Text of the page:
I usually donít trail-brake C5s. The car is more neutral and tends to rotate easier than, say, my own ZR1, so once I turn-in; my braking is done. Around the apex, I keep the car balanced but, as I exit, I roll on the throttle and, as a test of the better shock valving, I got pretty aggressive in doing that. At this slow a speed in first gear, the í02 Z06 wants to power oversteer a little but I do feel that the back end is better controlled than the í01 and I can get the power full-on maybe a little sooner, more rapidly and with more confidence. The rear suspension takes the punishment in spite of this being a rougher surface characteristic of a tertiary public road and not a much flatter race track.

After these three hairpins, there are esses, two more hairpins, then a long, fourth-gear straight. You exit onto this straight from a second-gear, right-hander. You accelerate, using all the LS6ís top-end power and shifting at 6500 rpm, through the rest of second, third and well into fourth gear. Can you feel the difference in power from the í02 Z06? Hell yes, but only if youíre driving the car as itís supposed to be driven: as hard and as fast as you can.

With the throttle "WFO", the LS6 working hard and closing on its 405 horse, 6000 rpm peak, youíll see a left-hand sweeper approaching rapidly. Off the gas. Onto the brake. Back a gear and into the sweeper. After that, thereís a 90-deg. right, some esses, another hairpin, all linked by short straights and, finally, you arrive at the parking area above Morris Dam.

As I stood looking at that Electron Blue Corvette, I considered a recent "mission" to do the three meanest roller coasters at Six-Flags Magic Mountain theme park here in California. Trust meĖtheyíre a bore. Screw roller coasters; gimme a Z06!

Ok. Enough of GMR. Letís talk straight line acceleration.

The LS6ís extra power is all up top and it makes the í02-car the quickest production Corvette ever. While GM did not allow timed, acceleration testing of the prototype I drove; it did supply data claiming, 3.9-sec., 0-60 time and a 12.4 sec. quarter mile pass. Some good intel Iíve developed about í02 Z06 performance shows a potential for an astonishing, 3.85 sec. 0-60 and quarter mile performance at 12.45/118.0 mph. Thatís using timing with no roll-out (rather than drag strip clocks), on a typical road surface and at the hands of a driver who understands how to launch in a manner that wonít run afoul of the "anti-powerhop" algorithms programmed into the engine controls software.

The revised LS6, with 20 more horsepower (405hp@6000 rpm) and 15 more pound/feet torque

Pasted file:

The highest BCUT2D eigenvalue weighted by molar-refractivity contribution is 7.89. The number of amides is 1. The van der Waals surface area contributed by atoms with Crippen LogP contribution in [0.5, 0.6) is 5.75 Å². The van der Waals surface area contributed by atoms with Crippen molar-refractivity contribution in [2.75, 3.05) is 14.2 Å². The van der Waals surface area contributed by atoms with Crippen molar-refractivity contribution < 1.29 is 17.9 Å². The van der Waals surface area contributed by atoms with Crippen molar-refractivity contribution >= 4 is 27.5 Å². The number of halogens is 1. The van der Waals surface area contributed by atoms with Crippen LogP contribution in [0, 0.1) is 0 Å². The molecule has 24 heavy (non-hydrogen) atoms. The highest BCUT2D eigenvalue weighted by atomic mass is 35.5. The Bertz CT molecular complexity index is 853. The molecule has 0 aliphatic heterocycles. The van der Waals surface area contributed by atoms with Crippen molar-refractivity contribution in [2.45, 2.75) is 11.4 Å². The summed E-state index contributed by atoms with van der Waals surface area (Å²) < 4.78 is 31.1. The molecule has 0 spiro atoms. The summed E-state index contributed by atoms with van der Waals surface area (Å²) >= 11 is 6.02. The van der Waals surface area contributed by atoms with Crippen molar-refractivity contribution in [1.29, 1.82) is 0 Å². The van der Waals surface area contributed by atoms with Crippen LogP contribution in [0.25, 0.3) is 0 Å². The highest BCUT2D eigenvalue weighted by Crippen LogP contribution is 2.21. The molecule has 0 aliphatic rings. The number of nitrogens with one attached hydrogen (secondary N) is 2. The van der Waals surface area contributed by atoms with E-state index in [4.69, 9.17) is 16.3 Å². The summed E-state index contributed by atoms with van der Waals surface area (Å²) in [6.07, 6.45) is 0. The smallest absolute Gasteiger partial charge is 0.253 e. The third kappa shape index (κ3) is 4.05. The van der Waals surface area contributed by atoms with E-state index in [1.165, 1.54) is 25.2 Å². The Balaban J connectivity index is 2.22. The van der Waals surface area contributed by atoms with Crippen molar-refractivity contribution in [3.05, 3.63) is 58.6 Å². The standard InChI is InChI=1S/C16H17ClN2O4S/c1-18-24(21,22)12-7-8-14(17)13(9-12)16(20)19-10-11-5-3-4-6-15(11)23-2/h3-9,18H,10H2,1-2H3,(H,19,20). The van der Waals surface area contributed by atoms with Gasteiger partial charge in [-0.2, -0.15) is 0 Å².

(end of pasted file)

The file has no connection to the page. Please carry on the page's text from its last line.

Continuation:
(400 lbs/ft.@4800 rpm), makes the í02 Z06 a full, half-second quicker than the last of the ZR1s, which also had 405hp but carried almost 400 more pounds. 
At a ripe old age of 11, the ZR1ís only remaining title is "Fastest Production Corvette" at 180 miles per hour.

Chevrolet enthusiasts still living in the bygone musclecar era might argue the 1969 Corvette with the ZL1, all-aluminum, 427 was the quickest production example ever built. Unfortunately, most performance numbers for ZL1s are urban legend that came out of a media preview held at the GM Milford Proving Ground a generation ago.


í02s carry a special badge with engineís power rating. Something tells us these badges will sell many more numbers than there will be í02 Z06es. Image: Chevrolet Communications.
Click Images for Larger View


In the summer of 1968, the press sampled two special, í69 ZL1s. The first was a partially-gutted, 3000lb, white convertible fitted with the optional hardtop and set up by Chief Engineer, the late Zora Duntov, himself with road racing suspension, open headers and race tiresĖhardly production trim. It ran the quarter in 12.1 at 115mph. The second was red coupe built for drag racing by development engineer Gib Hufstader (who today, though semi-retired, still consults to GM Racing) with a 4.88:1 rear end, open headers, a race-prepared Turbo-Hydramatic 400 automatic and 9-in. slicksĖagain, hardly production equipment. That car usually ran low 11s and dipped into the 10.9s at 132mph when launched with a neutral start.

I was unable to find tests of one of the three production ZL1s sold but tests of stock 1969s with L88 engines (116 of these were built with an iron-block, aluminum-head 427 about 15hp shy of the ZL1) ran low-13s. Figure 15 more horses and 100 less pounds worth of ZL1 might have gotten you a 12.9.
The 2002 Z06 will run mid-12s on stock tires, with street exhaust, on pump gas, with all emissions controls working, equipped with air conditioning and at curb weight. Sounds like the quickest, production Corvette to me.

So what makes the í02 so damn quick? Well, letís take look at the revised, LS6 engine.

New Catalytic Converters: Next